Here’s a find of mine from the bottom of a pile of charity shop records – the album Whispering Winds by Steve Burns. When I came across this platter it meant nothing to me. I didn’t recognise the record label either; BGS of Lethame Road, Strathhaven, Scotland. It was the sleeve notes that convinced me I should part with 50p for this particular 12 inches of vinyl pleasure:
“As a disc jockey, I have to listen to a lot of alleged singers, which is, I suppose, as good a way as any of getting your ears pierced in an era when the average pop singer sounds like a Rice Crispy calling to its mate, and a pop song seems to be anything that isn’t worth saying made into a song. How we’ve allowed ourselves to be conned in paying ridiculous sums to senile young men who look like armpits with eyes and whose sole contribution to the arts is to scratch themselves in public is a question for the psychiatrists. But the inevitable effect on the adult recorder presenter, weary of performers with all the charm of a temporary filling and the entertainment value of one wrestler, is that he ends up depressingly conscious that trying to find real talent these days is like looking for eggs in a cuckoo clock. Yet it does still exist, which is why I heartily welcome Steve Burn’s first LP, not just because it makes a very pleasant change from music that sounds like labour pains with a beat, but because Steve made it the hard way in to-day’s show business – he’s got talent. Frank Skerret.”
As you’d expect after such a build up, the music is cheesy easy listening. The backing musicians are the Bill Garden Orchestra & Chorus, and that ensemble’s band leader also provides the musical arrangements. The highlight is a very limp cover of Blueberry Hill, while the cod Celtic romanticism of Isle of Innisfree and Mary Of Argyle are almost as much of a thrill. Obviously, cult records are valued as much – if not more – for their obscurity as the quality of their grooves, and Steve Burns is definitely a complete unknown. The day I got my copy of Whispering Winds I did a web search for it, and found nothing at all about the release. Since you can now get information about almost any drongo punk release online, something that comes up blank has got to be better! To fill me with even greater joy, my copy is signed by both Steve Burns and the man who wrote the sleeve notes ‘the legendary’ Frank Skerret!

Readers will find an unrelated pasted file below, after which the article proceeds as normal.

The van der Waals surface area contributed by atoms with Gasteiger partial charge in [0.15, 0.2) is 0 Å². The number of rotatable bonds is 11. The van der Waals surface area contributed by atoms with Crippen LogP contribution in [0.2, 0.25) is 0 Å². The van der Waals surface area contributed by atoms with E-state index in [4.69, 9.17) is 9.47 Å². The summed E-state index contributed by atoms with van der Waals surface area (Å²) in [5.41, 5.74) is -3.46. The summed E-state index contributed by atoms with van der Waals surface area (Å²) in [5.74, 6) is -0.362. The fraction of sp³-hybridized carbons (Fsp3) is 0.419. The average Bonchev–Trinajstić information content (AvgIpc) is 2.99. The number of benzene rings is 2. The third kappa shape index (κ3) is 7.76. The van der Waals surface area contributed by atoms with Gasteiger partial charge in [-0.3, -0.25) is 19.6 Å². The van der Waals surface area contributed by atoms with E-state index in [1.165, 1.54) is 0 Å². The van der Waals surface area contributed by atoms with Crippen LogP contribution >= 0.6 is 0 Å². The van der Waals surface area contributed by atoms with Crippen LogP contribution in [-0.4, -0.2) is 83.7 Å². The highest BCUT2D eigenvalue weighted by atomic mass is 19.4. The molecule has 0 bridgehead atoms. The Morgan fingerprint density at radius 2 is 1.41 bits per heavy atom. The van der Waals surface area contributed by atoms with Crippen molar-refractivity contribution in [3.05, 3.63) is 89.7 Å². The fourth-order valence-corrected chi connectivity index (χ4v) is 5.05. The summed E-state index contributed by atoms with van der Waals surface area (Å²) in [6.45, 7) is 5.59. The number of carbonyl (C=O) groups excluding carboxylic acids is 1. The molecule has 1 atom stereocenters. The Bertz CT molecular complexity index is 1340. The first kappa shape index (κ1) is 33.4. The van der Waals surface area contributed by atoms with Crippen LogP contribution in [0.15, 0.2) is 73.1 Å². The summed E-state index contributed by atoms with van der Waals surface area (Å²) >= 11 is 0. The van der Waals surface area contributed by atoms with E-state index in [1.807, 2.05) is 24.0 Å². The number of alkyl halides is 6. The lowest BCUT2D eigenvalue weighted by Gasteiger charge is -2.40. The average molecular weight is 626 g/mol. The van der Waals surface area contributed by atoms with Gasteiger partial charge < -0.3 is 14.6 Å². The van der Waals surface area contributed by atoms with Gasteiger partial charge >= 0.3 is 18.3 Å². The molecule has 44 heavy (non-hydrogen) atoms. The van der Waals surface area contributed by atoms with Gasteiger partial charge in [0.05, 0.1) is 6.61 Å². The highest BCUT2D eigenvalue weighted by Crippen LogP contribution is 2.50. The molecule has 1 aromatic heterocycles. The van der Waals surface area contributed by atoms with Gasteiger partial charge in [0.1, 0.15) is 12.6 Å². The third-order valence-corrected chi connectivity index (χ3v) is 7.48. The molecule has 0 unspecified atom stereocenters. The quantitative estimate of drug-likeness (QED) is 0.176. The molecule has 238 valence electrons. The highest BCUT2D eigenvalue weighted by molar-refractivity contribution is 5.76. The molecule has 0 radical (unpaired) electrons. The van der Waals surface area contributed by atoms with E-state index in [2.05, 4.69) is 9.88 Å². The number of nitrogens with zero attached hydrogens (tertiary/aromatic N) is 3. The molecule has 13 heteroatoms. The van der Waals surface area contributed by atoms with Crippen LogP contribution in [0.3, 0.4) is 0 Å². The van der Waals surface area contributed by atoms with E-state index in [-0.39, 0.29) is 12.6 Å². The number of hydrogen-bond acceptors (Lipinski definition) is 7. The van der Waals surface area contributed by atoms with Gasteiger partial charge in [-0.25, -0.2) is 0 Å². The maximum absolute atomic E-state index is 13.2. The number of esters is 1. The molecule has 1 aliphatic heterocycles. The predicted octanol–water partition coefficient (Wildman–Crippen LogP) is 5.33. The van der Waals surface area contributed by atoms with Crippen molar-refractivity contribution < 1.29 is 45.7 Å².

Of course, I’ve rather blown the credibility of this obscurity by blogging about it, but it grooves me to bring 1977 independent unknowns to the attention of record collector scum! You can forget Son Of Sam by Chain Gang, or anything issued by The Motors (especially Airport but even You Beat The Hell Outta Me), Steve Burns is the authentic sound of the punk era! “1977’s got a hold on me!” Full track listing for Whispering Winds:
- Whispering Winds.
- Ramblin’ Rose.
- I Think Of You.
- Brush The Tears From My Eyes.
- Carolina Moon.
- Isle Of Innisfree.
- Beautiful Lies.
- I Really Don’t Want To Know.
9. Before I Met You.
- Why Did You Make Me Care.
- Blueberry Hill.
- Mary Of Argyle.
- Little Man You’ve Had A Busy Day.
And while you’re at it don’t forget to check – www.stewarthomesociety.org – you know it makes (no) sense!
Comment by Christopher Nosnibor on 2009-08-01 09:36:21 +0000